The Conservative Party is speaking very critically of last week’s budget introduced by the federal Liberal government.

Speaking at the Toronto Region Board of Trade, Interim Leader Rona Ambrose was quick to criticize the ‘nickel and dime-ing’ of taxpayers she feels is very evident in this year’s budget, as well as the troubling track record being built on infrastructure.

“What the Liberals did is they announced a lot of money that they were going to spend on infrastructure, and then they spent it on other things,” Ambrose said. “Now they have to scramble to figure out how they are going to deliver for all the promises they made to many, many mayors across the country. […] They’ve taken a lot of money that was supposed to be for hard infrastructure like roads and bridges and they’ve spent it on other things.”

Ambrose spoke at length about the issues surrounding the government’s spending thus far on infrastructure, joining the criticism bestowed by the parliamentary budget watchdog regarding the pace of spending.

“The budget showed that the infrastructure plan has stalled, and it’s less than 50 per cent out the door. That was in black and white in the budget. […] Shovels are not in the ground for the projects that were promised. We need to get those projects out the door fast.”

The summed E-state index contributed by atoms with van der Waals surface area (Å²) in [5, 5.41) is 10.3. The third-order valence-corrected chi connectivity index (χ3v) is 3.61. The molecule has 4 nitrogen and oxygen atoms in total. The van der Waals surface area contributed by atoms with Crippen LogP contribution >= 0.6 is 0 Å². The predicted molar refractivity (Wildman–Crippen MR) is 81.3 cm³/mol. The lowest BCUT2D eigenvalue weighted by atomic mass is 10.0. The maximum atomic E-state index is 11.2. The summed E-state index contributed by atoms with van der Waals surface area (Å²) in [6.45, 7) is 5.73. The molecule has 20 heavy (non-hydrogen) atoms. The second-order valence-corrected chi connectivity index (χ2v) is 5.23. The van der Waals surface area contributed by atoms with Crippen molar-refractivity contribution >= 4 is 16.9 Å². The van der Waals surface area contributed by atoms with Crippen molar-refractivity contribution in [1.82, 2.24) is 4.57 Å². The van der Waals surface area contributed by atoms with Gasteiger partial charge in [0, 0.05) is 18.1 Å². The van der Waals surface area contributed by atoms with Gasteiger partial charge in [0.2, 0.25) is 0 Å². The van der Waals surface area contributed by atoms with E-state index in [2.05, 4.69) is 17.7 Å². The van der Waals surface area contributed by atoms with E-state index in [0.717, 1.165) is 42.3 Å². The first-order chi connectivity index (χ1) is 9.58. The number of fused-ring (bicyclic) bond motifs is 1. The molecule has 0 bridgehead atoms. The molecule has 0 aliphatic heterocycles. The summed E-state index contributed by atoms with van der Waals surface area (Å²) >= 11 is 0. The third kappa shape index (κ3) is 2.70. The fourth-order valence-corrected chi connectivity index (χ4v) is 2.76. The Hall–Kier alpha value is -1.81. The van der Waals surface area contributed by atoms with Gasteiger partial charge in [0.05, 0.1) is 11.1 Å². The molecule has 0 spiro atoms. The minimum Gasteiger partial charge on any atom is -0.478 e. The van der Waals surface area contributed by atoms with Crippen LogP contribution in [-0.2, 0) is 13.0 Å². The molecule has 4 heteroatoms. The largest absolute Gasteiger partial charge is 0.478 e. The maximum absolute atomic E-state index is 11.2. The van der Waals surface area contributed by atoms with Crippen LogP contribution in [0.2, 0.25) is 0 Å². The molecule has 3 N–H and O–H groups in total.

Taking aim at the infrastructure bank

The Canadian Infrastructure Bank was mentioned in the budget document, including a note that: “the Government will begin a process to identify the Bank’s Chief Executive Officer and Chairperson of the Board of Directors, with the goal of having the Canada Infrastructure Bank operational in late 2017.”

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However, to this point, further details on how the bank will be executed have been released. The long list of unanswered questions is of great concern to Ambrose and the Conservative Party.

“Canadians, and the opposition in particular, should and will be asking questions about this,” Ambrose said. “This is not something the government promised to do. Is it in the interest of taxpayers? What will it cost them? Will there be increased costs for travellers, for businesses that use the transportation?”

“I think the Prime Minister forgot that pension fund investors and those with the kind of money that can buy up airports or buy up a bridge are not going to buy things unless they can turn a profit on it. Then the question becomes: who’s buying these strategic assets like airports and ports, what kind of a profit margin do they expect from the government in terms of conditions of the sale, and what impact does that have on taxpayers and the people who use the assets? None of these questions have been answered and we have no transparency around the potential sale of things like ports and airports.”

In addition to her remarks on infrastructure, Ambrose spoke at length about her difficulties with financial aspects of the budget, including deficit spending that has failed to grow the economy, and the fact that the document did not contain any plan to return to a balanced budget.


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